Røde’s directional mic, coupled with the pitch tracking in Praat, has allowed me to meet and work with speakers where they really speak, instead of needing to bring them to a lab. While any language can be used to describe anything, languages don’t exist in a vacuum, and the communities and cultures associated with a language are important context for linguistic study. This is especially so when eliciting intonation: Often, the best way to get a recording of a specific intonational contour is to be in a situation where it would naturally be used. If you want to get an English speaker to say “no, there are two dogs,” it’s going to be harder to conduct your interview in an empty recording booth than out in a dog park, for instance.
Unfortunately, the exclusion of prosody and intonation from descriptive linguistics has persisted into the current era, despite the increasing availability and utility of equipment. While there is growing interest in prosody/intonation, it is often in the form of standalone works. This has the drawback of being less-integrated with work on other aspects of phonology and syntax, even when they naturally interface with many aspects of prosody. We can only hope to see more H’s and L’s in grammars and other documentation work going forward.
The trip to Family Mart was part of my dissertation work, which sought to describe intonation in Formosan languages in terms of pitch accents and boundary tones, like Pierrehumbert’s model of English. I worked on as many languages as I was able to find speakers of, across four trips to the field in 2017-19, and wound up with original data on 10 languages/dialects. I managed about 20% of what I wanted to do, and wrote 800 pages about it.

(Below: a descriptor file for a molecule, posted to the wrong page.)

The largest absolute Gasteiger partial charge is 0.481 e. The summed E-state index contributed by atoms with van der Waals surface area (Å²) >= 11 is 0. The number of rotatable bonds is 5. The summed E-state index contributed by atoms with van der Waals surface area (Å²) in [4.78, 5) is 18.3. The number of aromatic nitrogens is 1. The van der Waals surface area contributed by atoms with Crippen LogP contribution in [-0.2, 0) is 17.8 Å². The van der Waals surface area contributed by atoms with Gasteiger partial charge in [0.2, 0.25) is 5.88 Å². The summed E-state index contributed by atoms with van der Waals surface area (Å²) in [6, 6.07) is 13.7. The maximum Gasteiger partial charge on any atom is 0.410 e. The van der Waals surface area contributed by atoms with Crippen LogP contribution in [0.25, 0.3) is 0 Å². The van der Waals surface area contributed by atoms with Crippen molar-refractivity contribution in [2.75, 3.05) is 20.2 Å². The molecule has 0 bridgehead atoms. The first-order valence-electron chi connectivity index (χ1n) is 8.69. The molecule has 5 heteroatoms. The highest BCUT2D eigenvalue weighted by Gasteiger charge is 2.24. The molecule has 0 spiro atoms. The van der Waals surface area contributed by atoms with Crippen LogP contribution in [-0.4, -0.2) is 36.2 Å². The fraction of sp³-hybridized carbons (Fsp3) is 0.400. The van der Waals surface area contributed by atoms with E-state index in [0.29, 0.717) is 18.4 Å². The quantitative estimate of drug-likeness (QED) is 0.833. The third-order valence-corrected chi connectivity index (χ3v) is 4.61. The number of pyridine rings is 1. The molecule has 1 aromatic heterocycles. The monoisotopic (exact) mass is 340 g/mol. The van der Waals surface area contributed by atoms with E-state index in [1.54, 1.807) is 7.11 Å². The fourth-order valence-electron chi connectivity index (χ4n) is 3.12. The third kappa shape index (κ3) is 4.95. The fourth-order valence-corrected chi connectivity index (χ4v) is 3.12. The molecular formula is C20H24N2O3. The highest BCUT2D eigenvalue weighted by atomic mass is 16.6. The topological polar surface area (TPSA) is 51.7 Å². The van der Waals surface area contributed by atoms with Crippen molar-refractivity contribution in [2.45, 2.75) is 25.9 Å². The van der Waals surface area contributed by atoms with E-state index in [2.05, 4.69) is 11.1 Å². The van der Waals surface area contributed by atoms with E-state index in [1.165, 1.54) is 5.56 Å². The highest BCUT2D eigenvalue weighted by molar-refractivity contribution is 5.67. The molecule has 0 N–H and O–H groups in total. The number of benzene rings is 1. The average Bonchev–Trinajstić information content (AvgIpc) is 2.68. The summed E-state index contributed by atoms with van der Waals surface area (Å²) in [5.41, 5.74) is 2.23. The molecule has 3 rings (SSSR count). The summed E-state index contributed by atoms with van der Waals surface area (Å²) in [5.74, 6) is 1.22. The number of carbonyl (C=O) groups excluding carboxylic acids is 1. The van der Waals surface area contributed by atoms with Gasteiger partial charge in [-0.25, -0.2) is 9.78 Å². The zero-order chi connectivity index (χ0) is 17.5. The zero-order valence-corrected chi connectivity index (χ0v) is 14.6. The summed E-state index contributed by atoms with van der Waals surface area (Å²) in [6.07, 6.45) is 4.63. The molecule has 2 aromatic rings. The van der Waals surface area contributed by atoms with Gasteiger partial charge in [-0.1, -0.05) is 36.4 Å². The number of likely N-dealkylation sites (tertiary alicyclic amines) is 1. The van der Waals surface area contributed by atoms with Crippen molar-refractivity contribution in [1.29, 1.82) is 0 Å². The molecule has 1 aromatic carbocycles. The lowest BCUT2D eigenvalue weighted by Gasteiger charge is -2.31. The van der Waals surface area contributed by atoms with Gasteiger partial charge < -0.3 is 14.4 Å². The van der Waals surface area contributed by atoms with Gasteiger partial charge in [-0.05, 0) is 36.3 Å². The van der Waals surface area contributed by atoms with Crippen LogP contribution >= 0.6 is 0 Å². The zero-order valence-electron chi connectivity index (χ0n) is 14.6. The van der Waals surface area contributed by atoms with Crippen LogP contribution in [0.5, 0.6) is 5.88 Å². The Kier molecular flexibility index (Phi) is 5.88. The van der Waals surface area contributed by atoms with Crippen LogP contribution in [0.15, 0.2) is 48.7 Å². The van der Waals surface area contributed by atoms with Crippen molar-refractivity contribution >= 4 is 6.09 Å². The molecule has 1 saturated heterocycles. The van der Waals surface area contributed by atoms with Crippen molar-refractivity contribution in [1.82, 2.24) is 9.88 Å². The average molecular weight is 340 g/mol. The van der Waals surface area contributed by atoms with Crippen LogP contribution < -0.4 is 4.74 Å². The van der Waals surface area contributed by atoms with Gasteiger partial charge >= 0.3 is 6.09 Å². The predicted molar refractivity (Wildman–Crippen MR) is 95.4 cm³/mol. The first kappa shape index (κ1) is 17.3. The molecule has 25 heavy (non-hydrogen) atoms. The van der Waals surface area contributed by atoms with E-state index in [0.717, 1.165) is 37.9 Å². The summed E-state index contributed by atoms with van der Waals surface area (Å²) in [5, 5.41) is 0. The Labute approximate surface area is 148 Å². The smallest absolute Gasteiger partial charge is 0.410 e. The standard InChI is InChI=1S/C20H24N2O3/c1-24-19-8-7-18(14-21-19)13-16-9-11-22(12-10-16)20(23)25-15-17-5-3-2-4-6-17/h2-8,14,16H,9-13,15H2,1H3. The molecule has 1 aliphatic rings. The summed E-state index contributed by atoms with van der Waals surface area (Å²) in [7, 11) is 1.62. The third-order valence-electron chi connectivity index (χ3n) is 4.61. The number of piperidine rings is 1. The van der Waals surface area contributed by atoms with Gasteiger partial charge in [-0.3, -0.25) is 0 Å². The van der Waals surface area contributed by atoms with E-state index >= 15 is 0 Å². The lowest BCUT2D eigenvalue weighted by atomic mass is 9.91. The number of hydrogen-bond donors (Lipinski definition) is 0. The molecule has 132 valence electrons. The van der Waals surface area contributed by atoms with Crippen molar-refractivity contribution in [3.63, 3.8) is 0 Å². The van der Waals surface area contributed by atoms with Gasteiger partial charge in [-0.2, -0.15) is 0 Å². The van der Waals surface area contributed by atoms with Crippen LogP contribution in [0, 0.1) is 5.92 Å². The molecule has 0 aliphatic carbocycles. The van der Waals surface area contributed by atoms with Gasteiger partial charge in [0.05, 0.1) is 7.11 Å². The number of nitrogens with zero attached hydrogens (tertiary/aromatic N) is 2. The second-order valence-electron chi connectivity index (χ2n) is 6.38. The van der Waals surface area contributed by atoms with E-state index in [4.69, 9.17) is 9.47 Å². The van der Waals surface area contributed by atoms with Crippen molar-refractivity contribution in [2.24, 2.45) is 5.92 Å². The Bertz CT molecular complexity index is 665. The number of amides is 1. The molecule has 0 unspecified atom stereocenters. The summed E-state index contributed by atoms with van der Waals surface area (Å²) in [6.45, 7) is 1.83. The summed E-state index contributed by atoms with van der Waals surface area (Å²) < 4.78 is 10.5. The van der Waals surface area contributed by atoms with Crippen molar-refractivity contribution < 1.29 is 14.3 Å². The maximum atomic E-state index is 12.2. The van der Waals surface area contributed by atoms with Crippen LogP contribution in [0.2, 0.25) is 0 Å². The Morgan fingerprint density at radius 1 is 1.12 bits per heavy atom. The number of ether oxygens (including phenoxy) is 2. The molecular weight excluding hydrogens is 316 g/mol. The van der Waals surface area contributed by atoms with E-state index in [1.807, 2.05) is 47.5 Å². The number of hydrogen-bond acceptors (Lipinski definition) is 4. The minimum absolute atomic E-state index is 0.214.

Elicitation sessions involved everything from asking a native speaker to translate a word list to having them act out a dialogue or a real-world scenario that might evoke unique intonation. My favorite question to ask is “do you know any really long words?” which, as dumb as it sounds, will always either elicit a unique piece of data or at the very least break the ice. The longest words I found were a tie between kinamakasusususuan, the word for “family” in Piuma Paiwan, and maisasavusavuanʉ, the Saaroa word for “doctor”; both nine syllables.
The study resulted in a wealth of descriptive information about intonation in these languages. Some Formosan languages like Seediq and Saaroa had a pitch accent L+H* just like English, while others like Kanakanavu had a more complex pitch accent L+H*L, or just H*L as in Mantauran Rukai. Two languages, Amis and Kavalan, had glottal stops (like when British people say ‘butter’) that would show up at the end of statements but not questions. Some languages had unique intonation to show sarcasm or incredulity or to mark items in a list. And more importantly, what I found was merely the tip of a massive prosody iceberg, one that unfortunately is melting by the day.
Endangered languages are such because the language is not being transmitted to younger generations, in favor of a dominant language like English or Chinese. This means that in many communities with an endangered language, it is the elders who speak the language. Given that age is a predictor for the severity of covid-19 infections, these speakers are especially at risk. Worse yet, many communities with an endangered language have used in-person classes as a major component of their language revitalization movement. These are difficult to conduct without putting these elder speakers, who often serve as the instructor, at increased risk of infection.
Taiwan’s prudent covid-19 response may have spared speakers of Formosan languages from some of what other communities facing language endangerment are going through with regard to the pandemic, however, language endangerment has been an issue in Taiwan well before covid-19. Of course, the difficulty and risk of international travel caused by the pandemic has also prevented linguists from working on languages outside their own country. Remote fieldwork could be an option given the increase in recording quality seen in newer smartphones, but this won’t work without pre-existing contacts, or if the technology isn’t available.